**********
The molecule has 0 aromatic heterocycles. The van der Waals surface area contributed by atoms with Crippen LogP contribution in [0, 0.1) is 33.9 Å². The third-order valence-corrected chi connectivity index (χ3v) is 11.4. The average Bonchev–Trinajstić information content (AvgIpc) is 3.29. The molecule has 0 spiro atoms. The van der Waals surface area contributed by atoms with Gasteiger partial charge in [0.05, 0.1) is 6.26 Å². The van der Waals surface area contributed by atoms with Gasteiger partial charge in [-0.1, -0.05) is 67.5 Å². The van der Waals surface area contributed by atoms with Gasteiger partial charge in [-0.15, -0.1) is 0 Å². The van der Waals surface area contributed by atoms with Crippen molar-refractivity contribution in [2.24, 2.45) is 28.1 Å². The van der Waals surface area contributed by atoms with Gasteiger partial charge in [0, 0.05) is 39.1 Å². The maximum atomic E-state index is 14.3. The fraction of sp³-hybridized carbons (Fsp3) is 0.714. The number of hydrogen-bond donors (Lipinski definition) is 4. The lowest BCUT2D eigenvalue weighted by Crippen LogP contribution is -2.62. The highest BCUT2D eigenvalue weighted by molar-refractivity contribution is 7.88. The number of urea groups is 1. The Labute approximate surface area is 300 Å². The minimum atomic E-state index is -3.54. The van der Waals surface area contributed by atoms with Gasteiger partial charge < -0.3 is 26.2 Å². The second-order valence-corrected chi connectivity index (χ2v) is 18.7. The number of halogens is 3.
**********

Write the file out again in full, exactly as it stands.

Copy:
The molecule has 0 aromatic heterocycles. The van der Waals surface area contributed by atoms with Crippen LogP contribution in [0, 0.1) is 33.9 Å². The third-order valence-corrected chi connectivity index (χ3v) is 11.4. The average Bonchev–Trinajstić information content (AvgIpc) is 3.29. The molecule has 0 spiro atoms. The van der Waals surface area contributed by atoms with Gasteiger partial charge in [0.05, 0.1) is 6.26 Å². The van der Waals surface area contributed by atoms with Gasteiger partial charge in [-0.1, -0.05) is 67.5 Å². The van der Waals surface area contributed by atoms with Gasteiger partial charge in [-0.15, -0.1) is 0 Å². The van der Waals surface area contributed by atoms with Crippen molar-refractivity contribution in [2.24, 2.45) is 28.1 Å². The van der Waals surface area contributed by atoms with Gasteiger partial charge in [0, 0.05) is 39.1 Å². The maximum atomic E-state index is 14.3. The fraction of sp³-hybridized carbons (Fsp3) is 0.714. The number of hydrogen-bond donors (Lipinski definition) is 4. The lowest BCUT2D eigenvalue weighted by Crippen LogP contribution is -2.62. The highest BCUT2D eigenvalue weighted by molar-refractivity contribution is 7.88. The number of urea groups is 1. The Labute approximate surface area is 300 Å². The minimum atomic E-state index is -3.54. The van der Waals surface area contributed by atoms with Gasteiger partial charge < -0.3 is 26.2 Å². The second-order valence-corrected chi connectivity index (χ2v) is 18.7. The number of halogens is 3.